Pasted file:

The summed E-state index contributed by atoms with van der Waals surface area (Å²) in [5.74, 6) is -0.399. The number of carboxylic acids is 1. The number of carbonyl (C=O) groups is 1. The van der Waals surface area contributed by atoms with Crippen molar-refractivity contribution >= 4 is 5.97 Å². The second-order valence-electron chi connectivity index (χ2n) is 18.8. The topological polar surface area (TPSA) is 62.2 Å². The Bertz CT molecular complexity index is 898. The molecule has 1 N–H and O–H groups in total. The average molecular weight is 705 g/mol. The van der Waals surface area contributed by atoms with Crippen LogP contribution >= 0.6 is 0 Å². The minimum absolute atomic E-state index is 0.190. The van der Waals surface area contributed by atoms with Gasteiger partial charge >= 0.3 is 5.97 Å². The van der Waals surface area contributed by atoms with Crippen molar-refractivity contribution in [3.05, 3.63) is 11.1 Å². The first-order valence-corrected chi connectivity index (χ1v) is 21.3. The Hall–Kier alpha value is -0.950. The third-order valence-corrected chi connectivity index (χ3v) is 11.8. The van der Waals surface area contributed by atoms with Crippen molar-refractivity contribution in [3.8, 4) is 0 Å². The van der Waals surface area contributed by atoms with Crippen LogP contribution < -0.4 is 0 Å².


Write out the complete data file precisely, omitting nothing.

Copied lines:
The summed E-state index contributed by atoms with van der Waals surface area (Å²) in [5.74, 6) is -0.399. The number of carboxylic acids is 1. The number of carbonyl (C=O) groups is 1. The van der Waals surface area contributed by atoms with Crippen molar-refractivity contribution >= 4 is 5.97 Å². The second-order valence-electron chi connectivity index (χ2n) is 18.8. The topological polar surface area (TPSA) is 62.2 Å². The Bertz CT molecular complexity index is 898. The molecule has 1 N–H and O–H groups in total. The average molecular weight is 705 g/mol. The van der Waals surface area contributed by atoms with Crippen LogP contribution >= 0.6 is 0 Å². The minimum absolute atomic E-state index is 0.190. The van der Waals surface area contributed by atoms with Gasteiger partial charge >= 0.3 is 5.97 Å². The van der Waals surface area contributed by atoms with Crippen molar-refractivity contribution in [3.05, 3.63) is 11.1 Å². The first-order valence-corrected chi connectivity index (χ1v) is 21.3. The Hall–Kier alpha value is -0.950. The third-order valence-corrected chi connectivity index (χ3v) is 11.8. The van der Waals surface area contributed by atoms with Crippen molar-refractivity contribution in [3.8, 4) is 0 Å². The van der Waals surface area contributed by atoms with Crippen LogP contribution < -0.4 is 0 Å².